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Hands-free driving devices don’t increase safety

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Posted on May 3, 2018

Most drivers across Illinois and the United States know that talking or texting while driving is a dangerous practice. To decrease the risk of an accident, many drivers opt to use hands-free or wearable devices in order to text instead. Unfortunately, using these devices doesn’t necessarily make using a phone safe.

A recent study done by researchers at the University of Texas found that using wearable devices during driving didn’t offer any safety advantages. During the study, participants used a driving simulator while using their smartphone or Google Glass to send texts. Because Google Glass has the ability to send texts with voice control, drivers were able to text without their hands. The study found that participants were more responsive to driving situations and were less distracted. Because the device made texting easier, however, participants used it on a more frequent basis, which resulted in drivers becoming more distracted.

The National Safety Council (NSC) estimates that one in every four motor vehicle accidents are caused due to cell phone use. The NSC recommends pulling over before using a cell phone and installing a cell phone blocking application, which disables the phone when the vehicle is in motion.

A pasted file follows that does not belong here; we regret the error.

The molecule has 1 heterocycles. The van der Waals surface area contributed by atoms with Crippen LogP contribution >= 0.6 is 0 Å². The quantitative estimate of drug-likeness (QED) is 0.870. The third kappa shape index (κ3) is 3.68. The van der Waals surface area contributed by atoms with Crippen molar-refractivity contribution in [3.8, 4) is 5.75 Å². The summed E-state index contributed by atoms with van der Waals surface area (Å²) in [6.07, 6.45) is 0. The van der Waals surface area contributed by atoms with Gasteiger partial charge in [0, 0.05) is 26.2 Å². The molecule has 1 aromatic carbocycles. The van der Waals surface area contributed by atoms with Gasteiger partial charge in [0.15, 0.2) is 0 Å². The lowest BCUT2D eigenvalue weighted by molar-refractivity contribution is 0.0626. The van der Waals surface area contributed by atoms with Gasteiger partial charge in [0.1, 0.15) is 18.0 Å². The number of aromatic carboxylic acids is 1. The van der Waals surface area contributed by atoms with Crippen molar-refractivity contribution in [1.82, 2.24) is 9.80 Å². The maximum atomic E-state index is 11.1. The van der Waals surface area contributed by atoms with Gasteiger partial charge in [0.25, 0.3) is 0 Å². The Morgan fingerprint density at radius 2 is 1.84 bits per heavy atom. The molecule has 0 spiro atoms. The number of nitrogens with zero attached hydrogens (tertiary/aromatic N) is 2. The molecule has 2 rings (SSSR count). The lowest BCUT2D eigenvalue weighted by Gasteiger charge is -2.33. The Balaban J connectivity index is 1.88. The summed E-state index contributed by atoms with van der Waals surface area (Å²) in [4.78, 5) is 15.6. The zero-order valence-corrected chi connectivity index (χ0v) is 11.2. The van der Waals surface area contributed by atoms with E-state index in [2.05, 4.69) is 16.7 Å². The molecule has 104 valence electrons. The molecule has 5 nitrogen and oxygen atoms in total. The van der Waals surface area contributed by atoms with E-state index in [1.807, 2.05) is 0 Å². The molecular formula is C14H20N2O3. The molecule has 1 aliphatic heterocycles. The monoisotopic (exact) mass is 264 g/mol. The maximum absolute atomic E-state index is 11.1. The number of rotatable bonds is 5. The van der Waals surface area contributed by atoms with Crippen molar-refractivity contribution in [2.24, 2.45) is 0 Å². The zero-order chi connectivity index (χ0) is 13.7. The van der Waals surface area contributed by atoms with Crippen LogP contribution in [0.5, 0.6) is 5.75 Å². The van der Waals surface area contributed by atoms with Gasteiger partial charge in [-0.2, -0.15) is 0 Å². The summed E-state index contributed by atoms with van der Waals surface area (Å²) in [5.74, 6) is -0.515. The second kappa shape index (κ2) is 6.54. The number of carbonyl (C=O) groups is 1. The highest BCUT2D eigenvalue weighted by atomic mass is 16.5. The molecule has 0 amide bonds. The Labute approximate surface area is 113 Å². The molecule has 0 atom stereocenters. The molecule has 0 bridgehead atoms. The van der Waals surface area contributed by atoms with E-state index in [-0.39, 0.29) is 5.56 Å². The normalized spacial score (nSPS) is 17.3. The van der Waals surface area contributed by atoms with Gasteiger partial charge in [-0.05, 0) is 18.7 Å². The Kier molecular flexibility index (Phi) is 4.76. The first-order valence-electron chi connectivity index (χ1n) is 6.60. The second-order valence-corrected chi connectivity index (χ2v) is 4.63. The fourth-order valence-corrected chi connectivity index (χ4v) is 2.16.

Distracted drivers cause thousands of accidents each year, which may result in medical expenses, loss of work, disability and death. A personal injury lawyer may be able to help the victim of a motor vehicle accident receives compensation to cover these expenses. In order for the victim to receive monetary damages, a lawyer must prove that the other driver acted negligently. The use of traffic cameras, witness reports and cell phone records can help prove that the other driver was distracted while driving. In this case, a lawyer may be able to prove that although a wearable device was used while driving, the driver was still distracted, causing the accident to occur.